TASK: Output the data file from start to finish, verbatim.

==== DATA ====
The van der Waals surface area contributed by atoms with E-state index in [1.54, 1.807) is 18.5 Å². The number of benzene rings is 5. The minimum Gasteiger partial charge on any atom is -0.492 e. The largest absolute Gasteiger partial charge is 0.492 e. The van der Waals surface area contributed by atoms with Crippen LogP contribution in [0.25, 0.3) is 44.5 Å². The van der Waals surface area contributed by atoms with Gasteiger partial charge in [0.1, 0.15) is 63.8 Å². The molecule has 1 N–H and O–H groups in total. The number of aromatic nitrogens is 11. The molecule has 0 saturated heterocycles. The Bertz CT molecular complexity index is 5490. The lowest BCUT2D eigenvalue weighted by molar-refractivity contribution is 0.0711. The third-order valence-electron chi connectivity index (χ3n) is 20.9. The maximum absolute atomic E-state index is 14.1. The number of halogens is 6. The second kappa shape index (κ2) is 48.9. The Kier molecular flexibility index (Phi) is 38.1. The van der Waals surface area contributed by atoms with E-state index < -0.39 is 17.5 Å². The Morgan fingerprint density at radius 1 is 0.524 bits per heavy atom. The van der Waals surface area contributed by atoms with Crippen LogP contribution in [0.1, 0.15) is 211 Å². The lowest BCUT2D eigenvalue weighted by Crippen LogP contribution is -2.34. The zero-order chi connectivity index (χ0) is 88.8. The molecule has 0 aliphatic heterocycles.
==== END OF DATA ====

The van der Waals surface area contributed by atoms with E-state index in [1.54, 1.807) is 18.5 Å². The number of benzene rings is 5. The minimum Gasteiger partial charge on any atom is -0.492 e. The largest absolute Gasteiger partial charge is 0.492 e. The van der Waals surface area contributed by atoms with Crippen LogP contribution in [0.25, 0.3) is 44.5 Å². The van der Waals surface area contributed by atoms with Gasteiger partial charge in [0.1, 0.15) is 63.8 Å². The molecule has 1 N–H and O–H groups in total. The number of aromatic nitrogens is 11. The molecule has 0 saturated heterocycles. The Bertz CT molecular complexity index is 5490. The lowest BCUT2D eigenvalue weighted by molar-refractivity contribution is 0.0711. The third-order valence-electron chi connectivity index (χ3n) is 20.9. The maximum absolute atomic E-state index is 14.1. The number of halogens is 6. The second kappa shape index (κ2) is 48.9. The Kier molecular flexibility index (Phi) is 38.1. The van der Waals surface area contributed by atoms with E-state index < -0.39 is 17.5 Å². The Morgan fingerprint density at radius 1 is 0.524 bits per heavy atom. The van der Waals surface area contributed by atoms with Crippen LogP contribution in [0.1, 0.15) is 211 Å². The lowest BCUT2D eigenvalue weighted by Crippen LogP contribution is -2.34. The zero-order chi connectivity index (χ0) is 88.8. The molecule has 0 aliphatic heterocycles.